Through a pilot program, individuals and families will have access to assistance before or after court proceedings at the Monroe County Hall of Justice.
A Community Connections Desk—a new collaboration between Goodwill of the Finger Lakes and the 7th Judicial District—will make this assistance available. The initiative is funded by a $74,000 grant from the Rochester Area Community Foundation and Goodwill retail stores.
“Often, individuals working within the justice system are experiencing some form of crisis or trauma. Being just outside the courtrooms allows our CCD staff to immediately connect these folks to the appropriate community agencies or services based on what they need at that moment,” says Jennifer Lake, CEO of Goodwill of the Finger Lakes.
Located on the first floor of the Hall of Justice, the help desk is staffed by Roxanne Henry, a Goodwill employee and a community navigator, and occasionally a volunteer from other human service organizations.
The idea took root when Simeon Banister, RACF president and CEO, observed the proceedings before a lunch meeting.
“I was watching and eavesdropping a little and hearing what some of the people were saying, and it hit me like a ton of bricks. Shouldn’t services and resources be available right here in the courthouse when people actually needed them?” Banister says.
He approached Craig Doran, then administrative judge for the region spanning the 7th Judicial District.
“I’ve always thought that if you want to do justice for a person, you have to do more than handle the case,” says Doran, a state Supreme Court justice. “You have to try to address some of the other factors that might be contributing to why that person is in the courthouse … or at least have a little understanding about what’s going to happen after they leave our courtrooms.”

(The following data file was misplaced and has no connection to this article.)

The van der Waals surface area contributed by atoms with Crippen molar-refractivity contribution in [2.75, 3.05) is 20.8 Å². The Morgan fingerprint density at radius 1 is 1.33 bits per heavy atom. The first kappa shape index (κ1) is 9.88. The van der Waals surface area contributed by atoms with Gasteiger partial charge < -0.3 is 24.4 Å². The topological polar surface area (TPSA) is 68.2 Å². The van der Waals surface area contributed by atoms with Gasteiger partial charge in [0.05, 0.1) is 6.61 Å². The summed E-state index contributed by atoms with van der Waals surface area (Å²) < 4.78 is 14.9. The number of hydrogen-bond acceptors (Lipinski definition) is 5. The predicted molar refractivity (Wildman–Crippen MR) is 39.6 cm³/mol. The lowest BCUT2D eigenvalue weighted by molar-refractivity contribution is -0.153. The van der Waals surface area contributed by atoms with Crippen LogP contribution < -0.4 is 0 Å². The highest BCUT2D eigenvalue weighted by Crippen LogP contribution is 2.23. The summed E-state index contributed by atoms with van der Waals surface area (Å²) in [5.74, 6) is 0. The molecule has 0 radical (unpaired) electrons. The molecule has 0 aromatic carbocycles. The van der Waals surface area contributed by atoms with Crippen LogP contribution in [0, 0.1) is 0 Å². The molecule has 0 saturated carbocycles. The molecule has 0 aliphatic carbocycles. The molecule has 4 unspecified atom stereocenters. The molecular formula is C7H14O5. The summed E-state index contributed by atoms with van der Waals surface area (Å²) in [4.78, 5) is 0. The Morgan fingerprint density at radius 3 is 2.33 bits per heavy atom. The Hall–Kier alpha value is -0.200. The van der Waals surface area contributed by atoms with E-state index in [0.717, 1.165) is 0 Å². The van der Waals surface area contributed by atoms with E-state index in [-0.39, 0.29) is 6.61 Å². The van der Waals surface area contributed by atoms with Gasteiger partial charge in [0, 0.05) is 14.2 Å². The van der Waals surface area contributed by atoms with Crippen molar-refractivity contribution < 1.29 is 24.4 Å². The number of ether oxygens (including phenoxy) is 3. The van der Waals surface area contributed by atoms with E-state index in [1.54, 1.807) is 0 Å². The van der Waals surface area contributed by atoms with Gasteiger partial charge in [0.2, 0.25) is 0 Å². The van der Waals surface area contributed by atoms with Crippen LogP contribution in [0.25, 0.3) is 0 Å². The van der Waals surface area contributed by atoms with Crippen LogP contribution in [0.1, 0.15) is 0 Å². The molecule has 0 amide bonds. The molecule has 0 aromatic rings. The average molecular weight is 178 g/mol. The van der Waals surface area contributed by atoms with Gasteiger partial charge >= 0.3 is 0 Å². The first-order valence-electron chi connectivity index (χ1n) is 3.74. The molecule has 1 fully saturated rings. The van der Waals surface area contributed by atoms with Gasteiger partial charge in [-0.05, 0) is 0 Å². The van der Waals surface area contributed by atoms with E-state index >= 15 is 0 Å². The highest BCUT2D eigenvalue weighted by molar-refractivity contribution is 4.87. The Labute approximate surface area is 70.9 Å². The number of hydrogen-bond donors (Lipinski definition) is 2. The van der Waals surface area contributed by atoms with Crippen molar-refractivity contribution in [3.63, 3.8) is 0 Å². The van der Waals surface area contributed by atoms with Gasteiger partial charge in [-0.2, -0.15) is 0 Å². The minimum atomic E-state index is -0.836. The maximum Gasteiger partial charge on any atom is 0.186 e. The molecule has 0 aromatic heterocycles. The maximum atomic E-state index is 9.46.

Doran, who is known for his work on reforming the justice system, toured Goodwill’s 211 call center to consider the organization’s role.
“I thought, ‘Couldn’t we just have one of those operators just come over to the Hall of Justice and be present there so that they could look somebody in the eye who needs a referral and give them the same information that they would get if they called 211—except now with a human touch,’” Doran says.
This initiative aligns with Goodwill’s experiences and successes with providing over-the-phone help through 211/LIFE LINE. During the pandemic, the service connected more than 500 tenants and landlords with emergency rent resources to prevent evictions, officials say. Goodwill’s Neighborhood Navigation Centers that operate out of its stores in Greece, Webster and Canandaigua provide similar services as the Hall of Justice CCD.
“On any given day, we encounter a diverse range of individuals with various needs,” says Loni Wellman, Good Neighbor program director for Goodwill, who oversees the CCD. “Some might be searching for affordable housing, day care options, or help with employment reentry. We understand that sometimes people may not be sure what exactly they need, and that’s where our expertise comes in,”
Now, judges from any court at the Hall of Justice can recommend the CCD for connection to services including housing, mental health, food access and employment.
“We help them navigate through their challenges and identify the core issues at hand,” says Wellman. “This collaboration among various organizations and volunteers is driven by a common goal of making resources more accessible to all members of our community.”
The initiative will be piloted for a year.
Smriti Jacob is Rochester Beacon managing editor. The Beacon welcomes comments and letters from readers who adhere to our comment policy including use of their full, real name. Submissions to the Letters page should be sent to [email protected].